An OOB Valentine's Day Story
When asked to write about a couple who met while working in an OOB show together, I immediately thought of my friends, Karen Sternberg and David Ian Lee. We’ve all been close friends for several years now, and I knew the story of their courtship and eventual marriage had some interesting twists and turns – a three-act structure, if you will, for those of you who have read screenwriting manuals.
I first met David when we were both part of the Writers’ Forum at Manhattan Theater Source, but his relationship with Karen precedes that. They met while both of them were working in a production of All’s Well That Ends Well that the Boomerang Theatre Company was mounting in Central Park. Karen was cast as Helena, John Hurley was directing and David was assistant directing. David was immediately taken with Karen – her tall, strawberry blond good looks, her talent, her impish, off-kilter sense of humor. But Karen was dating someone else (“No names!” Karen insisted on our Facetime interview), so David wrote it off, not seeing any possibility of a relationship happening. They lost touch after, but about six months later, David was cast in a one-act evening titled The Blueprint Project, again directed by John Hurley. Karen came to see the show, and they reconnected.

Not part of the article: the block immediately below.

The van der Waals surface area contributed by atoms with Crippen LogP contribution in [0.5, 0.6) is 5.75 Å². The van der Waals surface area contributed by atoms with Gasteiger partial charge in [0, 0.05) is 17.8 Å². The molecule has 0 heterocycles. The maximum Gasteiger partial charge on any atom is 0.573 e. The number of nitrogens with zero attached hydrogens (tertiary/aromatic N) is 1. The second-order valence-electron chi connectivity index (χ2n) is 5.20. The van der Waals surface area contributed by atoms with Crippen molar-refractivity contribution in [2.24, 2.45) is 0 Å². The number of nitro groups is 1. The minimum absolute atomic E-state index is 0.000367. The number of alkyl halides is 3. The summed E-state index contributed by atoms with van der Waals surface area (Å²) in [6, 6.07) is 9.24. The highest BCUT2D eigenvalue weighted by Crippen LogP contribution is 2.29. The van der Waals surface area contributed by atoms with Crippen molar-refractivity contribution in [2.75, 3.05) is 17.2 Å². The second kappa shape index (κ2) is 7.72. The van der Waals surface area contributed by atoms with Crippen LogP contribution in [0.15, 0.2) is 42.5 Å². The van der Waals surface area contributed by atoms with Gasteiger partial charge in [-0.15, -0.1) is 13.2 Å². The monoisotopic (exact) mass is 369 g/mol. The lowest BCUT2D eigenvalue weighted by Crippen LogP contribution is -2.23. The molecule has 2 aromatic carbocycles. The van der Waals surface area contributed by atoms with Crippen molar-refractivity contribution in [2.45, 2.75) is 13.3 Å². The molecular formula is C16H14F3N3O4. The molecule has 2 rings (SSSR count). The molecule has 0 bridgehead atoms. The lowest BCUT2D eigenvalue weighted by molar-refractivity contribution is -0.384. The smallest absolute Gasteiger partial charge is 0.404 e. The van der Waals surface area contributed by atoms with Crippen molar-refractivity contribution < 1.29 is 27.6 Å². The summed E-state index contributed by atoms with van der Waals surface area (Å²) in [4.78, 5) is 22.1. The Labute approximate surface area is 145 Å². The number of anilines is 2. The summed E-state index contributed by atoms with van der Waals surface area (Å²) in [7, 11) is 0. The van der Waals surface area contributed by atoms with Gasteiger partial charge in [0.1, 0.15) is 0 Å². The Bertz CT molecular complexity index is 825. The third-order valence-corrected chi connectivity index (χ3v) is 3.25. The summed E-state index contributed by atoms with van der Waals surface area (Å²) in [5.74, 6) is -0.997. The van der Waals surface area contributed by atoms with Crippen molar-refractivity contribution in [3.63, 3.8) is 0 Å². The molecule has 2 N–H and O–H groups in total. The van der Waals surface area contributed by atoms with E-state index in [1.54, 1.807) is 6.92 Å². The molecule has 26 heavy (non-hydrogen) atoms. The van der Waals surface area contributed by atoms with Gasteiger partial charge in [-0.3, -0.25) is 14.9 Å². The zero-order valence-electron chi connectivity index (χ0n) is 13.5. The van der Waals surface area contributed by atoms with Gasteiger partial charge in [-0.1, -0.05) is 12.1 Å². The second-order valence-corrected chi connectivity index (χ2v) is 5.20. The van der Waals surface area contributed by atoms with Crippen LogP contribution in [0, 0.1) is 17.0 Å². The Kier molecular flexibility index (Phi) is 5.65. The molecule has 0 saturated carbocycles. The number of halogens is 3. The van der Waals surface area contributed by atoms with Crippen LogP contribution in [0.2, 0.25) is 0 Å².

At this point, David was preparing a production of a play he had written, titled Sleeper, that was going up at Manhattan Theater Source on MacDougal Street. Knowing he needed a special talent for the female lead, he asked Karen to read for him and Nat Cassidy, the show’s director. Karen came in, and of course, killed the audition. David and Nat agreed she was the right choice and offered her the part.
And she waited three days to accept.
“I take shows very seriously,” Karen said. “It’s a time commitment, I have to be sure the part is right, the elements are right.”
“I remember you saying you wanted to make us sweat,” David responded.